Doors, frames, and casework are all considered trim work. They are usually constructed of wood, vinyl, or metal. Because doors are the entrance and exit points, plan to paint them last, so the paint finishes will be undisturbed and allowed to dry upon completion of the room. Looking around your home or office, you might notice the surface of doors varies quite a bit. Some may be completely flat, while others may be paneled. The approach to painting these two doors varies slightly. Keep reading to see our favorite tips on how to paint either type of interior door. It's a small change, but a freshly painted door could make your home look entirely different!
We chose to paint the door off its hinges. If you choose to paint with the door still attached, first clean the hinges with rubbing alcohol, then mask them with two coats of rubber cement (peel the cement off when finished). Prep the same as window trim. Remove or mask the doorknobs, lock, and other hardware.
Begin by sanding the surface of the door. You want a smooth, even surface to paint over for the cleanest result. Sanding will also remove any paint or coating already on the door, making it a better surface to hold the new paint. You may choose to use an electric sander, but a simple sanding block will also do the job.
To paint a flat door, start by painting the inside hinge edge, working around the door in one direction. Work up from the inside bottom, across the header, and down the striker side. Use a brush for this narrow space for better control. Also, be careful to not load too much paint on your brush at one time. Excess paint causes visible drips.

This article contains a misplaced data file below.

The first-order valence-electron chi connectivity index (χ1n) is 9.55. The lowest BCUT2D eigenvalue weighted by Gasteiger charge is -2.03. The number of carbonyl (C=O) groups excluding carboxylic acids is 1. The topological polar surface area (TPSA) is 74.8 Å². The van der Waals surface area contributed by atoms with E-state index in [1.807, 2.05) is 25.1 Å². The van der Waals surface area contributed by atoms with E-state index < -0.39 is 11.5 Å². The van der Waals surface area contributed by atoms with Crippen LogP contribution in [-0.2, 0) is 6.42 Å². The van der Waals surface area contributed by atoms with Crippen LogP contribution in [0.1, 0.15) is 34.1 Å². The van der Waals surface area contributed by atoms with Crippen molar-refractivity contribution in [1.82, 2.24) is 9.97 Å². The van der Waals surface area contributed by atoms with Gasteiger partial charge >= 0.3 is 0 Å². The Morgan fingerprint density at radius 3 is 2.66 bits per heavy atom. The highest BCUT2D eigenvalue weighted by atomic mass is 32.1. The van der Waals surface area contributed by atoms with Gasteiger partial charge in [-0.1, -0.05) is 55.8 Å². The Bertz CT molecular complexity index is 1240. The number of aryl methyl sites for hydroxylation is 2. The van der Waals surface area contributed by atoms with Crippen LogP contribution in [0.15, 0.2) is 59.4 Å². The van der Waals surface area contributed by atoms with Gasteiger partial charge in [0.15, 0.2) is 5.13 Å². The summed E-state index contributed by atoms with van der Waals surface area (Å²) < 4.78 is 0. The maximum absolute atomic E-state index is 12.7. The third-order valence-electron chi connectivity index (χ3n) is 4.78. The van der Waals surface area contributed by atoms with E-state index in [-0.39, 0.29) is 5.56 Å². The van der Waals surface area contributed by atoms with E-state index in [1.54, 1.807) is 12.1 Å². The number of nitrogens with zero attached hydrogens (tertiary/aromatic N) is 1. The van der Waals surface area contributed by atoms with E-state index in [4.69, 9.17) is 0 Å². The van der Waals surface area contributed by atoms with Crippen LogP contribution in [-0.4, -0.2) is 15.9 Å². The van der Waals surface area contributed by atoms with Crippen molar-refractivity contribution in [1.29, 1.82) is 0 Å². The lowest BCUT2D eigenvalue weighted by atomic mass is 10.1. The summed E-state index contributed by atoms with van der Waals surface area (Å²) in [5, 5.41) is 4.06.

Next, paint the door's surface. Apply the paint with a 4-inch closed-end foam roller. Run two or three roller widths the full height and across the door face, then lay off the finish by brushing from bottom to top with a lightly loaded brush or lightly coated small roller if desired to remove any lines. This technique allows the roller to deliver the paint quickly and evenly to the surface while keeping a wet edge, and leaves a smooth finish. Let dry.
Your approach is a bit different to paint a paneled door. However, you'll apply the paint to the door in sections using the same roller and brush technique.
Remove all hardware, including doorknob. Sand the surface of the door just as you would a flat door. We recommend using a sanding block for this so you can have better control near the detailed edges and corners of the paneled door. Once smooth, wipe the surface with a tack cloth.
Begin by painting each panel, starting with the upper left-hand panel working down the door face in sequences. For each panel, first paint the edges of the panel with a paintbrush. It's OK to paint a little outside the lines here, since it will all be painted over anyways. Once the edges are lined, use a 4-inch roller to fill in the center of the panels.
With all the panels painted, begin painting the stiles in-between the panels. Starting from the bottom of each of the center vertical stiles, lay down and brush out the paint. Next, working from the top member down, continue painting each horizontal member. Finally, paint the full-height outer stiles and edge. Lay off any runs or sags as you paint.
Allow the paint to dry, lightly sand, and apply the second coat. Once dry, attach new hardware and install the door. If you painted your door with it still on the hinges, keep paint off the floor by sliding a piece of cardboard underneath the door. Brace the door with wood shims to hold it steady. When the paint is dry, score around the edge of the hinges with a knife and peel away the cement. Replace the hardware. Keep paint off the floor by sliding a piece of cardboard underneath the door. Brace the door with wood shims to hold it steady.
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